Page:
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Stuxnet, Duqu, Flame Targeted Illegal Windows Systems In Iran

Pirated software the norm in the region
An oft-overlooked detail about Stuxnet, Duqu, and Flame is that the attacks all targeted Windows machines in Iran even though Windows isn't allowed to be sold there under U.S. export restriction laws. Software smuggling and pirating are commonplace there, including for Windows.

"Piracy is rampant there -- 99 percent of software in that part of the world is pirated. I know because I spent a lot of time in that part of the world," says Ashar Aziz, CEO of FireEye.

Software piracy and smuggling are a big problem in countries, such as Iran, that are banned from many high technology imports under economic sanctions. Stopping those illegal activities in Iran and other trade-sanctioned countries is difficult and often unrealistic, leaving many U.S. vendors to come to accept that their software is pirated there.

The masterminds behind Stuxnet, Duqu, and Flame -- who Obama administration officials say were government technologists and intelligence officials from the U.S. and Israel, according to reports in The New York Times and The Washington Post -- apparently were confident in Iran's use of Windows such that they targeted it. They used zero-day vulnerabilities and other methods for gathering intelligence on Iran's nuclear development program with Duqu and Flame, and then actually sabotaged the operation at the Natanz facility with a Windows worm that ultimately spread to a specific Siemens programmable logic controller that ran the centrifuges. The attack ultimately caused the centrifuges to spin out of control and fail.

Microsoft knows better than any software firm about the perils of pirated software and the difficulty in shutting it down. The software giant, which like other U.S. firms is banned from shipping software to Iran, Cuba, North Korea, Sudan, and Syria, pushes updates to all supported versions of Windows -- even pirated ones -- as a healthy security ecosystem practice. So even pirated Windows machines in Iran theoretically would receive up-to-date versions of Windows if users there apply the patches.

While Microsoft declined to comment on pirated software in Iran, Yunsun Wee, director of Microsoft Trustworthy Computing, did confirm that Microsoft supports of all of its software, pirated or not. "Any supported Microsoft operating system has access to security updates, regardless of genuine status, either by manually downloading them from Microsoft's site or by using Automatic or Windows Updates," Wee says.

Security experts say the Flame, Duqu, and Stuxnet attacks should not be perceived as against Microsoft, even if its products were part of the equation. "It's not that they went against Microsoft ... In no way would I say Stuxnet was built to go against Microsoft. It went after vulnerabilities," says Al Kinney, director of defense cybersecurity capability for HP Enterprise Services.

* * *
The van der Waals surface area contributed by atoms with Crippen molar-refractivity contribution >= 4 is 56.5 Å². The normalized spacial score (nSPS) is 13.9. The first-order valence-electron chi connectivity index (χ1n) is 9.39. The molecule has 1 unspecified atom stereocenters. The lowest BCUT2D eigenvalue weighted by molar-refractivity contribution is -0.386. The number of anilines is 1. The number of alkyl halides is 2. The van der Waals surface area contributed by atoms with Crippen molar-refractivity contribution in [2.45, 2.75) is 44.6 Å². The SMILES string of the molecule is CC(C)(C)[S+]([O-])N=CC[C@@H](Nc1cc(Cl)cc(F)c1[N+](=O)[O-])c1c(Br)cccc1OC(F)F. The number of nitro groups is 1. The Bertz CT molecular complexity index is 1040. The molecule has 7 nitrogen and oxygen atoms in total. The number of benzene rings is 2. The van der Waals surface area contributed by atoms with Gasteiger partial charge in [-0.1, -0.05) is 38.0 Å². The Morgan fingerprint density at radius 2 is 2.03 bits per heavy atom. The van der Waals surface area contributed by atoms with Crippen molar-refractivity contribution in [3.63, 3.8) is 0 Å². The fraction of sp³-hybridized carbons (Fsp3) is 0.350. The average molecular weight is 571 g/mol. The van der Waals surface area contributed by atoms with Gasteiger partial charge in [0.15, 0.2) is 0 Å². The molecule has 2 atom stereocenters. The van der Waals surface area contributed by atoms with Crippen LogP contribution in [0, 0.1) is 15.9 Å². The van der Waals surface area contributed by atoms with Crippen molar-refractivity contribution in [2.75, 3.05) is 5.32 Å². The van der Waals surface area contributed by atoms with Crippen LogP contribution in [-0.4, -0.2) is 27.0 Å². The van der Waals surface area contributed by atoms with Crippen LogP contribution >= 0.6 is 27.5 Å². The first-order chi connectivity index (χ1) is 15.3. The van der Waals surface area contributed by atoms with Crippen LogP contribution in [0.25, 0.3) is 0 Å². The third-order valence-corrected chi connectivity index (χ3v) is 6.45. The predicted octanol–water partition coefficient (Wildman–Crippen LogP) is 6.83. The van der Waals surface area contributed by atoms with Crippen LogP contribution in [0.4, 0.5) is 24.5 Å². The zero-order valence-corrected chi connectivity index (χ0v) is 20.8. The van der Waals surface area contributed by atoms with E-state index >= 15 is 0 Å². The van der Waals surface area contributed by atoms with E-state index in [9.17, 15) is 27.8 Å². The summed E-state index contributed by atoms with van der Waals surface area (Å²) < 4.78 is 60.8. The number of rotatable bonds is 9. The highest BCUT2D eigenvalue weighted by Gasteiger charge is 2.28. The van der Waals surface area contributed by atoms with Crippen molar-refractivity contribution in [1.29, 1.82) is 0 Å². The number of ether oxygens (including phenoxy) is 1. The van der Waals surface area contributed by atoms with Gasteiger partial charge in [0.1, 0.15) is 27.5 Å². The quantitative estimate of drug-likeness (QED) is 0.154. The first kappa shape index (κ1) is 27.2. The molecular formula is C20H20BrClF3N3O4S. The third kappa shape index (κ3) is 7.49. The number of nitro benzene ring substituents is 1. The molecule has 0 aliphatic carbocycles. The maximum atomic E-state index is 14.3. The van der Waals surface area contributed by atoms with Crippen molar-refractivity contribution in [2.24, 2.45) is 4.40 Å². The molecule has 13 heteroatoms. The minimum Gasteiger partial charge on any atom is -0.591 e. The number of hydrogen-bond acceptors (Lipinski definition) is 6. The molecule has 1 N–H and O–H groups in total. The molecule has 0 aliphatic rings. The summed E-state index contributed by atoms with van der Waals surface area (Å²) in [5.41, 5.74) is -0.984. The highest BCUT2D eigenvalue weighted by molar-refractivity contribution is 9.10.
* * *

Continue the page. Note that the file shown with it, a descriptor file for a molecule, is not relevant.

According to a report in The Washington Post today, officials confirmed that Flame was an effort to slow Iran's nuclear program down as well as to buy some time for sanctions and diplomatic efforts.

[ Easy-to-crack encryption likely helped keep Flame alive, as well as its resemblance to conventional software. See How Flame Hid In Plain Sight For Years. ]

Some security experts wonder why the U.S. and Israel bothered creating zero-day exploits and professional software development in the Flame, Duqu, and Stuxnet attacks just to target likely pirated software. "It struck me: Do you really need these complex pieces of malware to be that sophisticated if [the target] is using illegal versions of the software?" says Brian Honan of BH Consulting and a member of the Irish CERT.

The operators behind the attacks appear to have covered most of their bases with the quality of the code as well as the assumption that the Iranians were updating their Windows machines, experts say. Even so, antivirus software exports are banned from the U.S. to Iran as well, so AV tools there, if any, were likely weak links. Gunter Ollmann, vice president of research at Damballa, says that was likely a factor. "I'm sure one of the criteria [in an attack] was whether or not there were security products on the targeted device and if it's capable of detecting [Flame's] bag of tricks," Ollmann says.

But what the attackers did not do so well was keep the code under wraps, which has since led to its unraveling by security researchers around the globe.

"The biggest failure was letting [Stuxnet] escape," FireEye's Aziz says. The attackers didn't ensure it didn't spread beyond its target, he says.

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